The way that fans interact with music has changed drastically in the decade, moving them away from getting them to form long lines at venues to buy tickets to concerts to doing so now online, at home, alone, instantly, and with a click of a mouse. This also has meant that live performances sell out in mere minutes, whether they are music festivals like Coachella or Adele’s upcoming tour. The frenzy of camping out for shows has become antiquated. But has this technology-based change also given undue competitive advantage to big promoters with major name recognition? That has been a gripe of smaller players in the market, and it has become a more pressing issue to many as live concerts have become an ever more lucrative, central part of a music industry riven by streaming, recorded, published and performed ways of product distribution.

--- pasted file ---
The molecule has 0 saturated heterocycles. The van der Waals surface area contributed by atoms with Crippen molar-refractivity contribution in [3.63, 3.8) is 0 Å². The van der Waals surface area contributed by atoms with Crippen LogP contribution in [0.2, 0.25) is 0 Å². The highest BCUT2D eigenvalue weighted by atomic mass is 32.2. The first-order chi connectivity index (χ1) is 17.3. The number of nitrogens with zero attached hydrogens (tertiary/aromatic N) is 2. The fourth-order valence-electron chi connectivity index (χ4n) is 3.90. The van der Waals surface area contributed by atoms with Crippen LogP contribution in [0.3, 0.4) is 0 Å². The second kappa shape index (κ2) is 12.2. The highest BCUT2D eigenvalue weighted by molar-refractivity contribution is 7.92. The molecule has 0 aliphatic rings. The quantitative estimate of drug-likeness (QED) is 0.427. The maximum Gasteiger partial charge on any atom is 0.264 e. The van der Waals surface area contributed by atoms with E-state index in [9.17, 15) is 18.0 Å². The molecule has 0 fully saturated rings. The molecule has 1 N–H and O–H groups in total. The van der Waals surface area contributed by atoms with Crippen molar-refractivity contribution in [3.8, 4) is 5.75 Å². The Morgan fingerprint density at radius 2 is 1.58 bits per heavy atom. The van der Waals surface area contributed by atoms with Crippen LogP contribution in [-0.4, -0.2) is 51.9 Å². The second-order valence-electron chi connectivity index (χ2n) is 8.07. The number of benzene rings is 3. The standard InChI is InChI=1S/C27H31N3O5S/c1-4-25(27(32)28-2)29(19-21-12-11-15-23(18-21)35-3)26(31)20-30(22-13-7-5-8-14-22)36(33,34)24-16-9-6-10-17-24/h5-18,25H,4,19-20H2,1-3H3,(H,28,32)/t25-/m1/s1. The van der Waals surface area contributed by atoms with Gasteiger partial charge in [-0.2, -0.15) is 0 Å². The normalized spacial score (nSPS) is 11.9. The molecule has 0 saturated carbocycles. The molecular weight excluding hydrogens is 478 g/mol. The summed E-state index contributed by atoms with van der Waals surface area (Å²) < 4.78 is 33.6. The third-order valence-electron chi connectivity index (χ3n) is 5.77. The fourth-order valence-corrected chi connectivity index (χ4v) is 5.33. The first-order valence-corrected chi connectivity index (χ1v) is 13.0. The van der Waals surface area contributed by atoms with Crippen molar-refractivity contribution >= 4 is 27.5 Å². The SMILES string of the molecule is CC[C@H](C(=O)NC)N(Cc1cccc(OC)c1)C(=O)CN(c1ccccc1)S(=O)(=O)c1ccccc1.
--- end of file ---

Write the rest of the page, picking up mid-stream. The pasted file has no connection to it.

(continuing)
The complaint chorus rose to a crescendo about Live Nation, one of the leading companies promoting, orchestrating, organizing, and booking artists for concerts. A federal district judge had dismissed on summary judgment an anti-trust challenge to Live Nation; appellate judges recently affirmed that ruling. The courts have found that the company’s size was neither inherently good nor bad but that plaintiff It’s My Part Inc. (IMP) had provided insufficient proof that its anti-trust claim could succeed.
The appellate opinion noted that IMP set up the case akin to a “David-and-Goliath battle between an industry behemoth and its regional challenger.” That wasn’t an apt analogy, said U.S. District Judge Harvie Wilkinson III, who wrote on behalf of the U.S. Court of Appeals for the Fourth Circuit. Weighing in on a key issue — whether the corporate giant illegally coerced bands to perform at its select venues — he wrote that “[j]ust as big is not necessarily bad, small it not necessarily weak.” He and his colleagues sided with the music industry Goliath not David. (more…)